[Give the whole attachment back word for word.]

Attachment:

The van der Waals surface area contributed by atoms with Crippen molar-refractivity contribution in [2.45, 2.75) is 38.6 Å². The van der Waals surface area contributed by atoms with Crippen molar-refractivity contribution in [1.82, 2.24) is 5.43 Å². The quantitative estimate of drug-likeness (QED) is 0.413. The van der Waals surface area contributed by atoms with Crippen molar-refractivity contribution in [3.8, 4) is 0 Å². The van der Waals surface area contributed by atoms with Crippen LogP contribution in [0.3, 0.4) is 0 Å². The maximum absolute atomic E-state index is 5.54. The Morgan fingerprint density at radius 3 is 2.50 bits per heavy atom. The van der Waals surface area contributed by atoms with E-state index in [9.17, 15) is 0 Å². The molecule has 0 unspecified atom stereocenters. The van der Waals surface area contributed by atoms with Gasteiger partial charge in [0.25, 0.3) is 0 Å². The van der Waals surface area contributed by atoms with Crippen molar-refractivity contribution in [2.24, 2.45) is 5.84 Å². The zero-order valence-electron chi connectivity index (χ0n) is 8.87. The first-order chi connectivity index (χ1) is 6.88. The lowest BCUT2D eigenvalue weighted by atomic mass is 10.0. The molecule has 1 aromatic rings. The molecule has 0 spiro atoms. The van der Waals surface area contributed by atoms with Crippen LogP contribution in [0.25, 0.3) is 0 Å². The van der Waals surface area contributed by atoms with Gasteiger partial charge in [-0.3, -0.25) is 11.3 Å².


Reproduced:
The van der Waals surface area contributed by atoms with Crippen molar-refractivity contribution in [2.45, 2.75) is 38.6 Å². The van der Waals surface area contributed by atoms with Crippen molar-refractivity contribution in [1.82, 2.24) is 5.43 Å². The quantitative estimate of drug-likeness (QED) is 0.413. The van der Waals surface area contributed by atoms with Crippen molar-refractivity contribution in [3.8, 4) is 0 Å². The van der Waals surface area contributed by atoms with Crippen LogP contribution in [0.3, 0.4) is 0 Å². The maximum absolute atomic E-state index is 5.54. The Morgan fingerprint density at radius 3 is 2.50 bits per heavy atom. The van der Waals surface area contributed by atoms with E-state index in [9.17, 15) is 0 Å². The molecule has 0 unspecified atom stereocenters. The van der Waals surface area contributed by atoms with Gasteiger partial charge in [0.25, 0.3) is 0 Å². The van der Waals surface area contributed by atoms with Crippen molar-refractivity contribution in [2.24, 2.45) is 5.84 Å². The zero-order valence-electron chi connectivity index (χ0n) is 8.87. The first-order chi connectivity index (χ1) is 6.88. The lowest BCUT2D eigenvalue weighted by atomic mass is 10.0. The molecule has 1 aromatic rings. The molecule has 0 spiro atoms. The van der Waals surface area contributed by atoms with Crippen LogP contribution in [0.25, 0.3) is 0 Å². The van der Waals surface area contributed by atoms with Gasteiger partial charge in [-0.3, -0.25) is 11.3 Å².